Canadian record (shot)put up

SCOTT FISHER, QMI Agency

, Last Updated: 2:40 AM ET

CALGARY - Dylan Armstrong had already won the Canadian shot put championship.

He’d also set a Canadian record.

But he was still motivated for his final throw — a gigantic heave that nearly had a group of spectators running for safety.

The 6-foot-4, 310-lb. behemoth wanted to hit the 22-ft. mark.

When the tape stretched to 22.21, he roared as the crowd erupted.

“I was happy,” Armstrong said. “I’ve been cranking a few out over that mark in training.

“It was overdue.”

The 30-year-old, who missed out on an Olympic medal in Beijing by one lousy centimetre, made time to pose for photos with fans after claiming his sixth national crown.

“I’m actually happy that I broke the Canadian record at the Canadian senior championships,” he said.

“I had a lot of people come up to me and say that it would probably be pretty memorable for them.

“It’s kind of cool to hear that.”

Armstrong’s mark shattered his own Canadian record (21.72), set earlier this year in San Diego.

“It was exciting,” he said.

“I think I kind of got up for today because I had a lot of family and friends out. That meant a lot today just to have them out and have their support and obviously all the fans. I was actually a little bit surprised. The only reason why is because I’ve been training through this meet and I changed my program three days prior to this.

“I’m a little bit sore.”

The same way a baseball slugger knows immediately if he ‘got all of it,’ Armstrong said he knew his final throw felt pretty good.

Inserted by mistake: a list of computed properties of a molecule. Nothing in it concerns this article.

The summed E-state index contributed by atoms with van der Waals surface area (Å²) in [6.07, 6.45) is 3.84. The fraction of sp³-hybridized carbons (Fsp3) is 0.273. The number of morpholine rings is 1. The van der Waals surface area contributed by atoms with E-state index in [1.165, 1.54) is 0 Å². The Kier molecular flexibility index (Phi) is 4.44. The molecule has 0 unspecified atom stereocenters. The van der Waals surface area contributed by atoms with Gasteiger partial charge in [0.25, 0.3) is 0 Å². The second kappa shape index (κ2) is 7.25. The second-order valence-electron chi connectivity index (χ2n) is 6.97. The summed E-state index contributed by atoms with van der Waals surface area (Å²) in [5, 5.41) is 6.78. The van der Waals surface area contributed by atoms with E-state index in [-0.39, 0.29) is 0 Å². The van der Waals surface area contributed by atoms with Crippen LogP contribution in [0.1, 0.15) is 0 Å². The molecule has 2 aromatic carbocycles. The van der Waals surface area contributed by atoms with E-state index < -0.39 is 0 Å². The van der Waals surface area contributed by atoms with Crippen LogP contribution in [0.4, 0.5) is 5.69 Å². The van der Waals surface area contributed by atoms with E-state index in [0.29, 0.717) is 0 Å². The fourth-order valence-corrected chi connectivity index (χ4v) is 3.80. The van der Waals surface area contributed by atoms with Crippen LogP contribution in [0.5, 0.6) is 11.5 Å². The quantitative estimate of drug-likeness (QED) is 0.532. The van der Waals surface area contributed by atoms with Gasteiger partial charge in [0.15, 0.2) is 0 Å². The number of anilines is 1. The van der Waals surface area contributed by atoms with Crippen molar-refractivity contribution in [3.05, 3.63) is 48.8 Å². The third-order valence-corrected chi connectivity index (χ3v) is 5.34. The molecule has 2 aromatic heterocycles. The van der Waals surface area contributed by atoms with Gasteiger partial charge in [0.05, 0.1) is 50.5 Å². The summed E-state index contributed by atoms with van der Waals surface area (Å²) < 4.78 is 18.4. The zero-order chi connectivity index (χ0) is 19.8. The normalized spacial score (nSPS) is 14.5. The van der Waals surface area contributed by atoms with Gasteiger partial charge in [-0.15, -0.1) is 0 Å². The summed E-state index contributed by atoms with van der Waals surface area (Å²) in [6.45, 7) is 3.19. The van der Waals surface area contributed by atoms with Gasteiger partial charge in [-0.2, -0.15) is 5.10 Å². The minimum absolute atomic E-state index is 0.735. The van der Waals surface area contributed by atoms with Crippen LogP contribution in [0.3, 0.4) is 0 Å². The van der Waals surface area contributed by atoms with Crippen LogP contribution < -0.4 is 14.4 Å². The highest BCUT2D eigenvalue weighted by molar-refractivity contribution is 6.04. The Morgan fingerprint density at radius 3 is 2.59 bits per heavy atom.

“You know just the way it comes off the finger,” he said. “You get in that real patient position and just strike it and everything feels good but, at the same time, effortless too.

“It came off good today. I know I’ve got more and I’ve just got to keep pushing towards Daegu.”

Daegu, South Korea, that is, where he’ll compete at the IAAF world championships (Aug. 27 to Sept. 4).

Saturday’s record is just a stepping stone to his ultimate goal of topping the podium in London in 2012.

“I’m hoping for even more,” he said. “It’s a process. I’ve just got to take one meet by one meet and just kind of keep going ...

“I don’t want to say I’m in my prime yet, hopefully. These next few years are crucial for me in my career. Obviously, this is a big year this year and a bigger one next year.”

Armstrong was able to discuss technique with his coach, Dr. Anatoliy Bondarchuk, between attempts.

“He was kind of running back and forth there,” Armstrong said. “He had the hammer and the shot going on at the same time.

“It’s always nice to have my coach. It’s just nice to have him see me throw that in competition because a lot of competitions my coach doesn’t get to see because they’re all in Europe and I don’t like him flying over there all the time. It’s a little bit too tough on him.”


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